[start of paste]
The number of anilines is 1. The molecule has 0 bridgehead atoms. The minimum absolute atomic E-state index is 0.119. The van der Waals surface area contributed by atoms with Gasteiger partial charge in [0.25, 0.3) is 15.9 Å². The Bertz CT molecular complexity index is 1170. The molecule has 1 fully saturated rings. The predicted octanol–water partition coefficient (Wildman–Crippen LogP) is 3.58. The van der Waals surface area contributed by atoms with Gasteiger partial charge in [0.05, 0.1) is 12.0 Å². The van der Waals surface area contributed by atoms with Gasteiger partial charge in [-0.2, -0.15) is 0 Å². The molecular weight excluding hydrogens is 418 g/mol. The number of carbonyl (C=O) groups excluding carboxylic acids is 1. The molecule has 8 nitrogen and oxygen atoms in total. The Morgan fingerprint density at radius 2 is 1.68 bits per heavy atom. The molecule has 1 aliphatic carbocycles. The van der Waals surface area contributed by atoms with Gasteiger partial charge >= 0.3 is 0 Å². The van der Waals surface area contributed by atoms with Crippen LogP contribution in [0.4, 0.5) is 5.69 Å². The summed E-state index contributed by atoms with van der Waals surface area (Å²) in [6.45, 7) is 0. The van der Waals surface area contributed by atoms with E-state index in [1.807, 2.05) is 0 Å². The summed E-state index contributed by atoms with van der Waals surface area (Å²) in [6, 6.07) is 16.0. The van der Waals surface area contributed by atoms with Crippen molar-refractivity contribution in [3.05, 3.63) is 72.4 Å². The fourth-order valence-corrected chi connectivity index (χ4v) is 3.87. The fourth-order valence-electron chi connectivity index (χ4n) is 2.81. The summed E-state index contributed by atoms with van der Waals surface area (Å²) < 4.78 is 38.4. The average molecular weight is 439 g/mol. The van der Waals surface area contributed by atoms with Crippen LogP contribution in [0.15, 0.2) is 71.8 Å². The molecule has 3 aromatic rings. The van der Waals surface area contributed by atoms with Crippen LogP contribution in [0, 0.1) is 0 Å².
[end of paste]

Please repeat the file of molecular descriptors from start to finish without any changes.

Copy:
The number of anilines is 1. The molecule has 0 bridgehead atoms. The minimum absolute atomic E-state index is 0.119. The van der Waals surface area contributed by atoms with Gasteiger partial charge in [0.25, 0.3) is 15.9 Å². The Bertz CT molecular complexity index is 1170. The molecule has 1 fully saturated rings. The predicted octanol–water partition coefficient (Wildman–Crippen LogP) is 3.58. The van der Waals surface area contributed by atoms with Gasteiger partial charge in [0.05, 0.1) is 12.0 Å². The van der Waals surface area contributed by atoms with Gasteiger partial charge in [-0.2, -0.15) is 0 Å². The molecular weight excluding hydrogens is 418 g/mol. The number of carbonyl (C=O) groups excluding carboxylic acids is 1. The molecule has 8 nitrogen and oxygen atoms in total. The Morgan fingerprint density at radius 2 is 1.68 bits per heavy atom. The molecule has 1 aliphatic carbocycles. The van der Waals surface area contributed by atoms with Gasteiger partial charge >= 0.3 is 0 Å². The van der Waals surface area contributed by atoms with Crippen LogP contribution in [0.4, 0.5) is 5.69 Å². The summed E-state index contributed by atoms with van der Waals surface area (Å²) in [6.45, 7) is 0. The van der Waals surface area contributed by atoms with E-state index in [1.807, 2.05) is 0 Å². The summed E-state index contributed by atoms with van der Waals surface area (Å²) in [6, 6.07) is 16.0. The van der Waals surface area contributed by atoms with Crippen molar-refractivity contribution in [3.05, 3.63) is 72.4 Å². The fourth-order valence-corrected chi connectivity index (χ4v) is 3.87. The fourth-order valence-electron chi connectivity index (χ4n) is 2.81. The summed E-state index contributed by atoms with van der Waals surface area (Å²) < 4.78 is 38.4. The average molecular weight is 439 g/mol. The van der Waals surface area contributed by atoms with Crippen LogP contribution in [0.15, 0.2) is 71.8 Å². The molecule has 3 aromatic rings. The van der Waals surface area contributed by atoms with Crippen LogP contribution in [0, 0.1) is 0 Å².